The Japanese characters are displayed on screen at the upper left of the base shot. Sakaki is a bit taken aback by this remark. This, presumably is not standard beach conversation, neither hemorrhoids nor the Japanese writing system. But Osaka is a space cadet, so this sort of remark is standard fare from her.

What interests me about this particular remark is the attention it calls to . . . well, it’s not just the buttocks and anus, but the interior. Hemorrhoids are inside the body or at the border between the inside and the outside. In any case, it’s an area that is normally concealed. And so it is with Sakaki and Osaka, but they are sitting just so that area of their bodies is at the edge of visibility but, by virtue of Osaka’s remark and Sakaki’s reply, at the center of the viewer’s attention.

But only for a moment. Osaka then makes a remark about the kanji for seal (literally, sea leopard--"looks cute, but must be really ferocious"). Osaka is looking steadily out toward the sea while Sakaki’s gaze moves around, from looking ahead, looking aside, looking at Osaka, etc. She remarks that Osaka’s pretty knowledgeable. “You think so?” Osaka replies.

Dolphin Thoughts

Then Osaka remarks, “thinking of the ocean, I’d really like to ride a dolphin.” Now the camera zooms in on Sakaki as she looks down and sighs; we’ve left the base shot. As Sakaki remarks “that’d be nice” the POV cuts behind the girls and, once again, we’re looking out at the sea; we’ve got the sea shot.

The camera then switches back to the base shot and Osaka resumes her commentary on language, remarking on the kanji for dolphin ("sea pig" and puffer-fish (“river pig”). How come, she wonders, that this "river pig" lives in the sea?

The camera shifts again to the sea shot. We are behind Osaka and Sakaki, in effect, following their gaze as they watch their friends playing in the surf.

Very quickly, with no explanation, the scene darkens and all people disappear except Sakaki. The sun in the daytime sky becomes the moon in the nighttime sky and the clouds are different. Then, out at sea, a dolphin appears, and someone is riding it as Sakaki watches.

Ride the dolphin

We zoom in and see that it's Sakaki riding the dolphin, silhouetted against the moon (which appears to be, say, 2/5 the diameter of the screen width).

Return

The “return” is accomplished through a cross-dissolve, the first one in this scene. The image of Sakaki riding the dolphin is dissolved with a the close-up.

Cross dissolve

The dolphin ride dissolves out and we focus on Sakaki’s head, shoulders, and breasts. The camera continues moving back and Osaka comes into view on the right. Once again we’re in front of the girls, the base shot, looking at them as they sit on the beach discussing words, characters, and meanings. One of their friends, Yomi, enters from the left. “What are you two up to?” she asks. “Oh, thinking about hemorrhoids,” replies Osaka, which Sakaki denies. That’s the end of the sequence.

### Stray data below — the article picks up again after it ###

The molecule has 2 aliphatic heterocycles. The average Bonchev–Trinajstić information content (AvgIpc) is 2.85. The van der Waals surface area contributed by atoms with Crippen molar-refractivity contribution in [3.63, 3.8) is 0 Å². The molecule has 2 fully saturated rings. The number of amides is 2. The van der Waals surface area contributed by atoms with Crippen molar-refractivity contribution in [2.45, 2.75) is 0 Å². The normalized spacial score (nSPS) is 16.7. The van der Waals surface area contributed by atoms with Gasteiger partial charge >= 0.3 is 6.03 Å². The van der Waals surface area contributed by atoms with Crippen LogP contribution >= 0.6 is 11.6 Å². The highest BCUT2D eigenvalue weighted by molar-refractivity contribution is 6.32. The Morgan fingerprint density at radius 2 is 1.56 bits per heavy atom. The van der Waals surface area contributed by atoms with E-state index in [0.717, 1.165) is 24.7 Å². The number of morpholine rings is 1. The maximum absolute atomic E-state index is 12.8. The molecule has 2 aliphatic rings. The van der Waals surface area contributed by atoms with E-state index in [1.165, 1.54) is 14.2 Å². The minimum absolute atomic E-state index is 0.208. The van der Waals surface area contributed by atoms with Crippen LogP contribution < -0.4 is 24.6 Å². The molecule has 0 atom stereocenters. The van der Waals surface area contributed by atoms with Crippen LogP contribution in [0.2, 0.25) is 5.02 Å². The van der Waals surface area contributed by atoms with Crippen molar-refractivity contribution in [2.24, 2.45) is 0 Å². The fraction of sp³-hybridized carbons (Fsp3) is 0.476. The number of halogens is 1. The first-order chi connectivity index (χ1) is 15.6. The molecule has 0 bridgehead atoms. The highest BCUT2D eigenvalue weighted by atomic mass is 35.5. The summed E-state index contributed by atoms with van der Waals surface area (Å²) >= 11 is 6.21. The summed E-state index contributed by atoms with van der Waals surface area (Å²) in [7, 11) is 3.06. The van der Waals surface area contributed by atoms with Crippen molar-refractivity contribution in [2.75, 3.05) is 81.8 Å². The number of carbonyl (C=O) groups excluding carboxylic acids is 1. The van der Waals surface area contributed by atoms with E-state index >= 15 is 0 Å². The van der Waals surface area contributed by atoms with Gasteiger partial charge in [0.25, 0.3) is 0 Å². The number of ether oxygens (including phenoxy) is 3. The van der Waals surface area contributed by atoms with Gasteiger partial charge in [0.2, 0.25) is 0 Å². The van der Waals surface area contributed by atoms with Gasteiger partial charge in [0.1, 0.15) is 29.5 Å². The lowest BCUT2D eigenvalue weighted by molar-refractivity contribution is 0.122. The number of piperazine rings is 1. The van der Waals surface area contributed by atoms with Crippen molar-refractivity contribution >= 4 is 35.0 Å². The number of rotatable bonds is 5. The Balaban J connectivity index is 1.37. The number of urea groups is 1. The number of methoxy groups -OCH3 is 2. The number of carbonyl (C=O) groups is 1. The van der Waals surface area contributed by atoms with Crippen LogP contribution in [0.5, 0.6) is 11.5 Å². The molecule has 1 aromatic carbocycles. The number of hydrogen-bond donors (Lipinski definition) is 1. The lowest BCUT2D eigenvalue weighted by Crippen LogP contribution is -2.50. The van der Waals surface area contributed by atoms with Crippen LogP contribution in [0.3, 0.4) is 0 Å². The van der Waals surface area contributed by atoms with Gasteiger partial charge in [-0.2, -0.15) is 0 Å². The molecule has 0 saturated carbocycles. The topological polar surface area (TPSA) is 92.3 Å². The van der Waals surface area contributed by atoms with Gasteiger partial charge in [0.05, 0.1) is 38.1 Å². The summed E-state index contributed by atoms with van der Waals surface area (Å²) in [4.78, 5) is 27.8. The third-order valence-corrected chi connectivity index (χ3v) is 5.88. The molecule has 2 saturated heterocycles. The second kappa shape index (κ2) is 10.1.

Some Comments

The first thing to note is that the majority of the time in this scene, which is about 100+ seconds long, we see Sakaki and Osaka side-by-side in the base shot. This is punctuated by other shots. That is, most of the time we see and hear just the two of them talking, but there are moments where we see the two in relation to the rest of their group and moments where Sakaki alone is in focus.

Second, notice that the entire scene is framed by reference to hemorrhoids. Unless in a clinical setting this is, at best, an embarrassing subject for conversation. Except that, in the beginning, Osaka isn’t talking about hemorrhoids at all, she’s talking about how the word is written. But, judging by her reaction, Sakaki can’t help but thinking about hemorrhoids and I rather doubt that anyone in the audience can avoid thinking about hemorrhoids either. Thus our attention is momentarily focused on one of the taboo areas of the body.

Osaka’s final remark is simply about hemorrhoids, not the word, and comes just after Sakaki, presumably, has been day-dreaming about riding a dolphin in the moonlight – a sexual-romantic image. Along with having Sakaki’s breasts in the center of the scene and seeing those bits of cloth covering the girls crotches this whole scene is intimately involved with their bodies, even as Osaka talks about the “body” of language, its physical representation in written characters.

The most interesting segment, however, is that where Sakaki day-dreams about riding a dolphin. When I say “day dream” I am interpreting what is displayed in the film. The film itself does not explicitly put that interpretation before us. All of a sudden the sky gets darker and we see Sakaki and only Sakaki sitting on the beach. This transition is not signaled in any way, nor is it labeled. It just happens. It is up to the viewer to impose some interpretation on this, or not. Whatever the viewer may do, there is a clear discontinuity in the events on the screen, one for which there is no obvious naturalistic account.